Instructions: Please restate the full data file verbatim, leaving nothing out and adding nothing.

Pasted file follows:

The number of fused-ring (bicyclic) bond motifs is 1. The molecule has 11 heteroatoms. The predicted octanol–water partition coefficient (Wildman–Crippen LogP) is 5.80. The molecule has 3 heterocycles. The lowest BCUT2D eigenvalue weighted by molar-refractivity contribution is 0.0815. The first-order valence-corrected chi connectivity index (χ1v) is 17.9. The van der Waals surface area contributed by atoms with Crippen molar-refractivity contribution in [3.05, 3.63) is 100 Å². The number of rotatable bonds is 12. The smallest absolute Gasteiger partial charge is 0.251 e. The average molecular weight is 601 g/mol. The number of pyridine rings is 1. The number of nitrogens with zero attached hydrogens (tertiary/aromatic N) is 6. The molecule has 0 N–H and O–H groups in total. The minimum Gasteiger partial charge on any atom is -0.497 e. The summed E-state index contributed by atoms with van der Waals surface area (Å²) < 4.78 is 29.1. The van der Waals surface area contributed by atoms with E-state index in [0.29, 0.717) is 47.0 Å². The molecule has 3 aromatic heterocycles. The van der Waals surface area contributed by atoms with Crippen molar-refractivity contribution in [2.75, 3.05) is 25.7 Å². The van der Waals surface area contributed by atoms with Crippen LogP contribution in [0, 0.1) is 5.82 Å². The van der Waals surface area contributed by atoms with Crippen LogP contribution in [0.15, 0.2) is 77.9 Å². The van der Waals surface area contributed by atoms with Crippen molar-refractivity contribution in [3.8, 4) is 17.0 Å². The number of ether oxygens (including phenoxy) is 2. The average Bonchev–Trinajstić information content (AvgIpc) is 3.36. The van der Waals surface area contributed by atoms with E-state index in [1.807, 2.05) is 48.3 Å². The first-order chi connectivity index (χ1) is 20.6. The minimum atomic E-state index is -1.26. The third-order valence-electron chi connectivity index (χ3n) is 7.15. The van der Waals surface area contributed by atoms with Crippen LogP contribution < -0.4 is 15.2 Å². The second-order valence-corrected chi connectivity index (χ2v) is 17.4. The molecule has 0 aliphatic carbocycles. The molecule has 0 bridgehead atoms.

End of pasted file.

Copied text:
The number of fused-ring (bicyclic) bond motifs is 1. The molecule has 11 heteroatoms. The predicted octanol–water partition coefficient (Wildman–Crippen LogP) is 5.80. The molecule has 3 heterocycles. The lowest BCUT2D eigenvalue weighted by molar-refractivity contribution is 0.0815. The first-order valence-corrected chi connectivity index (χ1v) is 17.9. The van der Waals surface area contributed by atoms with Crippen molar-refractivity contribution in [3.05, 3.63) is 100 Å². The number of rotatable bonds is 12. The smallest absolute Gasteiger partial charge is 0.251 e. The average molecular weight is 601 g/mol. The number of pyridine rings is 1. The number of nitrogens with zero attached hydrogens (tertiary/aromatic N) is 6. The molecule has 0 N–H and O–H groups in total. The minimum Gasteiger partial charge on any atom is -0.497 e. The summed E-state index contributed by atoms with van der Waals surface area (Å²) < 4.78 is 29.1. The van der Waals surface area contributed by atoms with E-state index in [0.29, 0.717) is 47.0 Å². The molecule has 3 aromatic heterocycles. The van der Waals surface area contributed by atoms with Crippen molar-refractivity contribution in [2.75, 3.05) is 25.7 Å². The van der Waals surface area contributed by atoms with Crippen LogP contribution in [0, 0.1) is 5.82 Å². The van der Waals surface area contributed by atoms with Crippen LogP contribution in [0.15, 0.2) is 77.9 Å². The van der Waals surface area contributed by atoms with Crippen molar-refractivity contribution in [3.8, 4) is 17.0 Å². The number of ether oxygens (including phenoxy) is 2. The average Bonchev–Trinajstić information content (AvgIpc) is 3.36. The van der Waals surface area contributed by atoms with E-state index in [1.807, 2.05) is 48.3 Å². The first-order chi connectivity index (χ1) is 20.6. The minimum atomic E-state index is -1.26. The third-order valence-electron chi connectivity index (χ3n) is 7.15. The van der Waals surface area contributed by atoms with Crippen LogP contribution < -0.4 is 15.2 Å². The second-order valence-corrected chi connectivity index (χ2v) is 17.4. The molecule has 0 aliphatic carbocycles. The molecule has 0 bridgehead atoms.